How we change what others think, feel, believe and do
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To hell with it
Have you ever been feeling rather grumpy when you had to make an important decision? The chances were that the quality of your choice would not be quite as good as if you had decided when you were feeling a little more cheerful. In fact there's a good chance you thought (or even said) something along the lines of 'To hell with it' and then took a decision that included the acceptance of a lot more risk than you might usually prefer.
Why do we do this? When we are in a bad mood, we tend to use more control, perhaps as a way to make us feel better. We order people about rather than ask. We may try a bit of retail therapy. We also avoid more difficult tasks and so may make a decision quickly just in order to get the discomfort of choice over and done with. And taking risks is not always associated with negative mood as we are more likely to make risky decisions if we are feeling positive, although this time it could be the optimism that is creating the bias.
Researcher Thomas Webb and colleagues tried out a way of fixing this problem for the grumpy condition, which is basically to make firm 'if...then...' decisions in advance. They started with a trick anagram that made some of their subjects grumpy. This was followed by a scenario task where they could take several levels of risk. Some of the subjects had been asked to try to stay in a positive mood while others had been asked to do 'if...then...' task of thinking 'If I am in a negative mood, then I will ... breathe deeply / think only positive thoughts / think how I've dealt successfully with previous situations'. Both groups had been asked to think about this a week before, with three repetitions during the week.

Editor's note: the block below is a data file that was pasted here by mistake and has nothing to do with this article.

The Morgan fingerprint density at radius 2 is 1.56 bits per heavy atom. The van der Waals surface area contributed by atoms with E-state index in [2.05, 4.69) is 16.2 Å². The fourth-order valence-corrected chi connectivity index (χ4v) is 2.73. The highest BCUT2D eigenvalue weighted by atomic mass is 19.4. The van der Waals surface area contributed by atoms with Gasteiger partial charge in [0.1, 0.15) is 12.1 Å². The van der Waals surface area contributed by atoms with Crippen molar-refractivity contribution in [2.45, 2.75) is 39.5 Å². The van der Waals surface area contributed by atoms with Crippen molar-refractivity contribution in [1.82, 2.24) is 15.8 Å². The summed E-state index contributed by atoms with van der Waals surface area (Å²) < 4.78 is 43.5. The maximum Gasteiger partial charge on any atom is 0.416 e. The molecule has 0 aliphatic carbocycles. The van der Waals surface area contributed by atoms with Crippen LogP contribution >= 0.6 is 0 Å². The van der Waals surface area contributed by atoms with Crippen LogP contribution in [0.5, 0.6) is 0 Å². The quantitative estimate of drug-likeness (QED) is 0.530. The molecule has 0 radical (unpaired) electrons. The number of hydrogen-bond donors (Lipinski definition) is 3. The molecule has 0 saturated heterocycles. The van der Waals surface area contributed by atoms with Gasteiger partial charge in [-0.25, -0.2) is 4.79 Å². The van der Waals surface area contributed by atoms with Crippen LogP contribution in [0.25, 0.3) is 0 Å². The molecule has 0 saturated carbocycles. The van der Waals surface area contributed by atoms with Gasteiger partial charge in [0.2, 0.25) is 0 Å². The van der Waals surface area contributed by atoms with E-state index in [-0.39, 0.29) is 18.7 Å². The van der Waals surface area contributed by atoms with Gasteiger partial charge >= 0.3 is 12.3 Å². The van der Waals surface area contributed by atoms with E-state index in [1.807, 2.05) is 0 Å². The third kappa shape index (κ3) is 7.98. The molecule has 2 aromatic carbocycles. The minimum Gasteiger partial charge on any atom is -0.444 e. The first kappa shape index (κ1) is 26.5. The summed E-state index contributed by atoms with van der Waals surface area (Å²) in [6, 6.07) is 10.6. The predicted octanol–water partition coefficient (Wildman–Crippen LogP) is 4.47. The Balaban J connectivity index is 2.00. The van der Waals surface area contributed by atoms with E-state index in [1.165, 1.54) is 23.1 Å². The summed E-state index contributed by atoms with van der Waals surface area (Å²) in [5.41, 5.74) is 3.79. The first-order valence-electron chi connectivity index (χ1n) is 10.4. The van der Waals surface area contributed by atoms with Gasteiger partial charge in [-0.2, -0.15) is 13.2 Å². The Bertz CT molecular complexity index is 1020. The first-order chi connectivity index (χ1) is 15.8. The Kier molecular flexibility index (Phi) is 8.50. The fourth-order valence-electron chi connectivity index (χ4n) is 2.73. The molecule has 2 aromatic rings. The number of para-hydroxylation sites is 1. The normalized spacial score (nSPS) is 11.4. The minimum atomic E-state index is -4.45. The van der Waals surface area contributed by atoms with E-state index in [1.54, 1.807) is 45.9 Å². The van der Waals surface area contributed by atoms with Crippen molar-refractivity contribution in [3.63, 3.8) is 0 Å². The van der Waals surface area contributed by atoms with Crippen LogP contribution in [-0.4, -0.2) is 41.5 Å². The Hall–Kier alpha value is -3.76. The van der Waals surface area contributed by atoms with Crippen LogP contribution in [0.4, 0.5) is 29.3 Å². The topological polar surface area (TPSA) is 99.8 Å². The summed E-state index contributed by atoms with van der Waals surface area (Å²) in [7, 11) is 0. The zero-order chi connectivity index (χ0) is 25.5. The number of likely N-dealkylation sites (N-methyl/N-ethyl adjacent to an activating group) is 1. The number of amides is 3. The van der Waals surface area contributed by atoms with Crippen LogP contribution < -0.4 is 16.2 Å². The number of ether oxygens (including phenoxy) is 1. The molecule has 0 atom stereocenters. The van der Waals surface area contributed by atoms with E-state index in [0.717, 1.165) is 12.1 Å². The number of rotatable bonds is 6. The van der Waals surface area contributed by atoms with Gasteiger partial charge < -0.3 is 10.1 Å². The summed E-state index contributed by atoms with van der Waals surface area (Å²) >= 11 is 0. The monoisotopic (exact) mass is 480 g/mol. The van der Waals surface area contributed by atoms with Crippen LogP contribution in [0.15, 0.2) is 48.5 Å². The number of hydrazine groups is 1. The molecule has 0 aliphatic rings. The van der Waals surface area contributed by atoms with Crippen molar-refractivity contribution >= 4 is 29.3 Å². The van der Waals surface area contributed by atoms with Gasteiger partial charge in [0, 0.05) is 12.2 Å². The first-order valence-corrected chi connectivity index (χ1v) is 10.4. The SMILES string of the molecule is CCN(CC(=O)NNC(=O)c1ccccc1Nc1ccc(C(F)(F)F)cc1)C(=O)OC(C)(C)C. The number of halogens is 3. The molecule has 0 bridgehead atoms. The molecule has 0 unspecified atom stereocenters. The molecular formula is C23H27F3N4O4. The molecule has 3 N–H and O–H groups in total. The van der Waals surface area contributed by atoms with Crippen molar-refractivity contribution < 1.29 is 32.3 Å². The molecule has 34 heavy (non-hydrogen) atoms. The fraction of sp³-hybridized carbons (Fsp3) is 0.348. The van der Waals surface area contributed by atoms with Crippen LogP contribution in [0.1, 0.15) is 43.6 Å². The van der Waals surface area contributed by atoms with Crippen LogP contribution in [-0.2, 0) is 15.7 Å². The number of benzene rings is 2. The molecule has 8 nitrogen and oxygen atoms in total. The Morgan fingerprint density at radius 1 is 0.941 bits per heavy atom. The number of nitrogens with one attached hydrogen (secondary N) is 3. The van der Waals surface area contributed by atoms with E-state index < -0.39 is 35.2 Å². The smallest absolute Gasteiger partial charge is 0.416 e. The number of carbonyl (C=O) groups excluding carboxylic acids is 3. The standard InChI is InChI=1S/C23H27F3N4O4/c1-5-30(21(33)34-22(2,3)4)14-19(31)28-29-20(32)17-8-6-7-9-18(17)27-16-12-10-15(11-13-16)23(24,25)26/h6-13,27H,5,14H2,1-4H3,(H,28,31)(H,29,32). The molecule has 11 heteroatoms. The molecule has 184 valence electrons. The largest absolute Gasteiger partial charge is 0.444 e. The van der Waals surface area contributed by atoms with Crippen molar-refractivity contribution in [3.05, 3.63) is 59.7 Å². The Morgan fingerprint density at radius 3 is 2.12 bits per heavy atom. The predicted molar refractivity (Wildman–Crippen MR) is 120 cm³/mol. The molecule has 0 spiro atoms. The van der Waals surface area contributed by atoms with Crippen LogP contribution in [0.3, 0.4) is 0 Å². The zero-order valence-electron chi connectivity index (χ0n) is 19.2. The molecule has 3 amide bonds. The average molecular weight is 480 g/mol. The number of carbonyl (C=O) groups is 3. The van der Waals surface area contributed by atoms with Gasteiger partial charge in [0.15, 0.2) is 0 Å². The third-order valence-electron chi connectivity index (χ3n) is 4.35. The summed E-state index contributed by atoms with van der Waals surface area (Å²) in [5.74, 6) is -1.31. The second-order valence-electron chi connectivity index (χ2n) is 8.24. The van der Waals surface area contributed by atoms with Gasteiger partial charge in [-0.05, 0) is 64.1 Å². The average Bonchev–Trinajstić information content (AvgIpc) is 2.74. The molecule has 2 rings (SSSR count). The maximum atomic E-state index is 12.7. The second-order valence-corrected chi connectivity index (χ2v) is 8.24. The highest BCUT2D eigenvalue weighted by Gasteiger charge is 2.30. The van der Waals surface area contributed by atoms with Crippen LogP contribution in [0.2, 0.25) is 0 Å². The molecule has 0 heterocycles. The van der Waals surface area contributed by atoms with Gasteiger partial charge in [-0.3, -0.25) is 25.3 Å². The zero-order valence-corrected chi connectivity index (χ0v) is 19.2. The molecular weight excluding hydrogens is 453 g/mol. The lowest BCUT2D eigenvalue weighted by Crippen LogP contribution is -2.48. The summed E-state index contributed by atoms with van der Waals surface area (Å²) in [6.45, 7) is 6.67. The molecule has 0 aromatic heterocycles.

The interesting results were that those who had done the 'if...then...' thinking did not make any riskier decisions than a control group, while those who just tried to be positive succumbed to the risk-taking. The pattern repeated itself in a gambling task, where the programmed thinking was 'If I am asked to make a bet, then I will pay close attention to the number of red versus blue boxes'.
This aligns with business risk management, where we consider the bad things that may happen and, if we can't stop them, we make contingency plans and do what we can to be prepared, rather than try to handle the issue on the fly. Running businesses by the seat of your pants is generally considered poor management, especially if the business is big and issues are expensive.
In general, this 'if...then...' thinking gives us a simple and useful way of avoiding (or at least perhaps reducing) the bias caused by our emotions.
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